For a given conductive network consisting of silver nano wires, the sheet resistance is mainly a result of its conductive backbone. Here, the direct electrifying algorithm36,37 is used again to calculate the electrical resistance of the backbone structure. As described in Section 2.2.3, the backbone structure is converted into a resistor system consisting of the nano wire resistors and the junction resistors. The resistance of a nano wire resistor can be estimated by the geometry of the nano wire segment and the resistivity of the silver. The junction resistance can be an arbitrary, reasonable value, which we assume to be constant for all the junctions in the network in our simulations. Some post-processing methods, like thermal annealing38, mechanical pressure12, chemical welding39, and electrowelding40,41, have been used to dramatically reduce the junction resistance by welding two contacting nano wires together. Hence, the extreme sheet resistance of a given network comes entirely from the skeleton of the network when the junction resistance is equal to zero.

After we establish the resistor system, voltage can be applied to the backbone network of resistors. The electrical equations that define the voltage distribution over the resistor system are solved based on Kirchhoff’s current law. Then, the total current through the system is estimated by using Ohm’s law on each resistor. Finally, the equivalent resistance of the network is evaluated.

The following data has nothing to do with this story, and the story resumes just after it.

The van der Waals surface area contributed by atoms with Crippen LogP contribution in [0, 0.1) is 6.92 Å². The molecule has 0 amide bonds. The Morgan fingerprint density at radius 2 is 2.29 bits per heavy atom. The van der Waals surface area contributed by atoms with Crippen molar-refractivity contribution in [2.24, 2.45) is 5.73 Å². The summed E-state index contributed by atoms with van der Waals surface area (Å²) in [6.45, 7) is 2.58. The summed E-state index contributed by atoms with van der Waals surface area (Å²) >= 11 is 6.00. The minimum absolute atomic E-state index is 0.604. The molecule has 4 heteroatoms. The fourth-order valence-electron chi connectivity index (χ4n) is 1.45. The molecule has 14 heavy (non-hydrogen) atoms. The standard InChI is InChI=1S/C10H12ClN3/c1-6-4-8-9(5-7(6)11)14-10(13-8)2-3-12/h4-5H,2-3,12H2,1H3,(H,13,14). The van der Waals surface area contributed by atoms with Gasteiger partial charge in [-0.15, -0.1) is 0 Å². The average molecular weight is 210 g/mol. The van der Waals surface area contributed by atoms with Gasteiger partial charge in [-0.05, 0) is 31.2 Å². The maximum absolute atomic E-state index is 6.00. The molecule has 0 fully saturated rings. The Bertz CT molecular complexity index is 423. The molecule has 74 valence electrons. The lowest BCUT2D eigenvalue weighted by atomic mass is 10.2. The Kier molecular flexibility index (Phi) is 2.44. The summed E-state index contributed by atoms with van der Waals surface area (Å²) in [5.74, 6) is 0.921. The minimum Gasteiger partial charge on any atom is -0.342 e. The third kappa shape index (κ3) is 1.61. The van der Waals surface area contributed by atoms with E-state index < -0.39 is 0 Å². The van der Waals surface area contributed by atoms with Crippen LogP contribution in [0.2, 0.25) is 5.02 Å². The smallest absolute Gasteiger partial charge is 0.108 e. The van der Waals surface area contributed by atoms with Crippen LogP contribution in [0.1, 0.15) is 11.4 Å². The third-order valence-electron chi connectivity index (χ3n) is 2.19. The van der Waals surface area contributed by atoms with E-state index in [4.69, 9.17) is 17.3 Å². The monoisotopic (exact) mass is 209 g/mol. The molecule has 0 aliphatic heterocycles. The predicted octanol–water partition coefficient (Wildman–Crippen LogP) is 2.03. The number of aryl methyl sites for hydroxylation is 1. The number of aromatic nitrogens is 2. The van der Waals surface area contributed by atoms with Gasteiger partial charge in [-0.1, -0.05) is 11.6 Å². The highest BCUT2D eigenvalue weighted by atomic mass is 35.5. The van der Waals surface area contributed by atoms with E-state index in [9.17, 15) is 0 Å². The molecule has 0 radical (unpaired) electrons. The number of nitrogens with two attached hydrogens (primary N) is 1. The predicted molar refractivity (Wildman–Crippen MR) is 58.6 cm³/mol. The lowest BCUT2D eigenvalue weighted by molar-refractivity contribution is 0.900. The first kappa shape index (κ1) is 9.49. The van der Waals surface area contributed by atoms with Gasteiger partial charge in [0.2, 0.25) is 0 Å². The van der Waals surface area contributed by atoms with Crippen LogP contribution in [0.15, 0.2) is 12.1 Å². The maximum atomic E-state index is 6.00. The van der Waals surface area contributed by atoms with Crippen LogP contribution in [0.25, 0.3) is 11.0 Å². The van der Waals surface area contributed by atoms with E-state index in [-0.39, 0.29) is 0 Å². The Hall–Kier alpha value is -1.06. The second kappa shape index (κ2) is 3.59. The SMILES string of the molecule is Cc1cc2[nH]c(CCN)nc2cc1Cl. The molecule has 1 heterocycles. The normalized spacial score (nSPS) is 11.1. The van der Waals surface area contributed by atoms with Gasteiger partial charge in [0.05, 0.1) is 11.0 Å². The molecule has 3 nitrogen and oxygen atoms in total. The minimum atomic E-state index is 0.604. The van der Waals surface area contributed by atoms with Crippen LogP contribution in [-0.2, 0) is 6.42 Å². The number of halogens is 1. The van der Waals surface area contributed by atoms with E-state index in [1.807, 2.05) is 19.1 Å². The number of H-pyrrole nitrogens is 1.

#### Determination of the RVE size

An RVE containing wires in two dimensions is considered to be the smallest region over which a simulation result will yield values of an effective property, such as the backbone fraction or sheet resistance, they are representative of the whole sample.

To estimate the RVE size, we start by defining an observation window of size [b × b] inside a global region of size [a × a], where $$b\le a$$. Here, we assume that the region of size [a × a] is large enough to contain an RVE of the network. The observation window remains at the center of the region even as the size of the window increases. The size of the observation window is progressively increased in increments of Δb until it reaches the size of the global region, i.e., until a = b. Schematics of the process are shown in Fig. 5.

For each observation window, we extract the electrically conductive backbone of the network and then calculate the fraction of each family defined in Section 2.2.1, i.e., fi, where i denotes X, Y, XY, or NP. At the same time, we calculate the sheet resistance of the network using the conductive backbone in the observation window. Finally, both the backbone fraction and the sheet resistance are analyzed, as the size of observation window increases, in order to find the size of the RVE. It is worthy to note that the RVE sizes determined by the backbone fraction and the sheet resistance are different.

#### Optical transmittance